United Methodist Church, Episcopal Church May Enter 'Full Communion' by 2021

The United Methodist Church and The Episcopal Church might enter into "full communion" within the next five years.

(Photo: http://www.ocuir.org)The logos of the United Methodist Church (Left) and The Episcopal Church (Right).

After decades of formal dialogue, the two Mainline Protestant denominations appear to be very close to approving a measure in which they, among other things, recognize each other's sacraments and ministries.

The Episcopal-United Methodist Dialogue Committee released a letter Wednesday announcing the draft proposal for full communion. 

A copy of the letter signed by United Methodist Bishop Gregory V. Palmero of the Ohio West Episcopal Area and Episcopal Bishop C. Franklin Brookhart of the Episcopal Diocese of Montana was sent to The Christian Post in an email from the UMC on Wednesday.

"The relationships formed over these years of dialogue, and the recognition that there are presently no theological impediments to unity, paved the way for this current draft proposal," read the letter. 

"We believe that this proposal represents a significant witness of unity and reconciliation in an increasingly divided world and pray that you will join us in carrying this work forward."

A measure would then go out to the UMC General Conference in 2020 and then the Episcopal General Convention in 2021.

Kyle R. Tau, ecumenical staff officer for Faith and Order and Theological Development with the UMC's Council of Bishops, told CP in full communion "is a formal recognition of our shared Christian faith and of the validity of one another's ministries such that denominational differences are no longer viewed as church dividing."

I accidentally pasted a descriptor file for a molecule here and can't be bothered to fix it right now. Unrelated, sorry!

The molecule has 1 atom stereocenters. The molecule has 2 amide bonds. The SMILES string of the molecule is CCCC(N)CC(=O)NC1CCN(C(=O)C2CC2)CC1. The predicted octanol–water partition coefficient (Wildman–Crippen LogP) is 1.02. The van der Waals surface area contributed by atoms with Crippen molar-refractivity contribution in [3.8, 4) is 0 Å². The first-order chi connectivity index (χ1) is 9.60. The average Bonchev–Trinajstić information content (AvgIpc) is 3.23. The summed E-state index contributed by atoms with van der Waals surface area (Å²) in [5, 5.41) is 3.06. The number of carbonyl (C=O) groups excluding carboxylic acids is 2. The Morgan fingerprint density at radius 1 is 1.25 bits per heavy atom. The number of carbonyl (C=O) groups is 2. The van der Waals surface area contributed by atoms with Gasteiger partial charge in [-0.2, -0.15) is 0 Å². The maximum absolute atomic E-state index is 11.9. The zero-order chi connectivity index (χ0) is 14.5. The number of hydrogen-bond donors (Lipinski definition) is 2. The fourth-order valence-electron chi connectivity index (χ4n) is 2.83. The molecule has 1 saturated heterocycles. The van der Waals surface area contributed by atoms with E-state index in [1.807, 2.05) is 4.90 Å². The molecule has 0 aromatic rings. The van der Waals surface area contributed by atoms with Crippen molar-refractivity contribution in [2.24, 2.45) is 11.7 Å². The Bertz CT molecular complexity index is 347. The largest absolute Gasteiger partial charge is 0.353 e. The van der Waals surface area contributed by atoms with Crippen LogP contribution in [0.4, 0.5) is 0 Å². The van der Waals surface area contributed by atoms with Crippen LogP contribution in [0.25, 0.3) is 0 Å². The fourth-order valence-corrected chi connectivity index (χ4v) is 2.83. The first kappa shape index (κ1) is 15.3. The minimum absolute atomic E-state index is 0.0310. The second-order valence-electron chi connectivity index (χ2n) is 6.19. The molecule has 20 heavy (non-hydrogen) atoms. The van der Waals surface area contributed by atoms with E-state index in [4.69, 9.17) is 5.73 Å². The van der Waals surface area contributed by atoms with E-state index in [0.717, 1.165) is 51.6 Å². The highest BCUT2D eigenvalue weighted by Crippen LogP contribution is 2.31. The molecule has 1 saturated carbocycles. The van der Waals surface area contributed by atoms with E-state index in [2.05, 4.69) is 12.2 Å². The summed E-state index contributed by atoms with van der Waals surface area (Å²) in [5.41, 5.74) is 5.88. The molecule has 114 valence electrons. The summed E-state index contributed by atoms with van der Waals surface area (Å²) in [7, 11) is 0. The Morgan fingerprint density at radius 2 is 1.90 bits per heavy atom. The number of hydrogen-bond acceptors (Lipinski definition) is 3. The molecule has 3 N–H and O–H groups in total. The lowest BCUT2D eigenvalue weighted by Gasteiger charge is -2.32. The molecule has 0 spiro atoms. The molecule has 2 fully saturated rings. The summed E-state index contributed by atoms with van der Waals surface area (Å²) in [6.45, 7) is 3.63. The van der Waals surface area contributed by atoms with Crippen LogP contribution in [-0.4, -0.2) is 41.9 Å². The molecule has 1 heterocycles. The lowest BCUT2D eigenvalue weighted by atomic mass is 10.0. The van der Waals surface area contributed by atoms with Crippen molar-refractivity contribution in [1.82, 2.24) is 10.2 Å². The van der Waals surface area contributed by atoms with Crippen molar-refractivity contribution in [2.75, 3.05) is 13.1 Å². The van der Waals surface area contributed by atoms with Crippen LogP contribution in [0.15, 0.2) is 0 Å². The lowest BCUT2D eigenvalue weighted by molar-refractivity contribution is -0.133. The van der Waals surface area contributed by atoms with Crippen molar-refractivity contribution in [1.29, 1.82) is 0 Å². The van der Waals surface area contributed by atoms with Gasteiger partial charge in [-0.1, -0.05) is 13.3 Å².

"It is called 'full communion' because it centers around bringing individual churches together around our celebration of the Eucharist. Denominations do not merge together in a full communion agreement," explained Tau.

"Yet while remaining structurally and organizationally distinct, the full communion agreement recognizes that through our mutual baptism and in the breaking and sharing of bread we are joined together in the one church of Christ."

As part of the dialogue, in January 2015 the Washington National Cathedral had a United Methodist clergywoman oversee the sacrament of Communion alongside Episcopal clergy.

Richard Mammana, Ecumenical and Interreligious Associate with The Episcopal Church's Mission Department and an attendee of the 2015 service, described the event as "an event full of joy and hope."

"The guidelines provide for the liturgical expression of our shared faith in Christ and our growing mission together. They allow for flexibility in tradition as we move forward gradually and carefully in our theological discussions with the goal of full communion," said Mammana to CP in 2015.

"Our dialogue with the United Methodist Church is active at the same time as we continue dialogue with the Presbyterian Church (U.S.A.). The Episcopal Church also participates in the Anglican-Roman Catholic Theological Consultation in the U.S.A."

According to Tau, the UMC is already in full communion with other Christian denominations, most notably the Evangelical Lutheran Church in America, the African Methodist Episcopal Church, and the Moravian Church.

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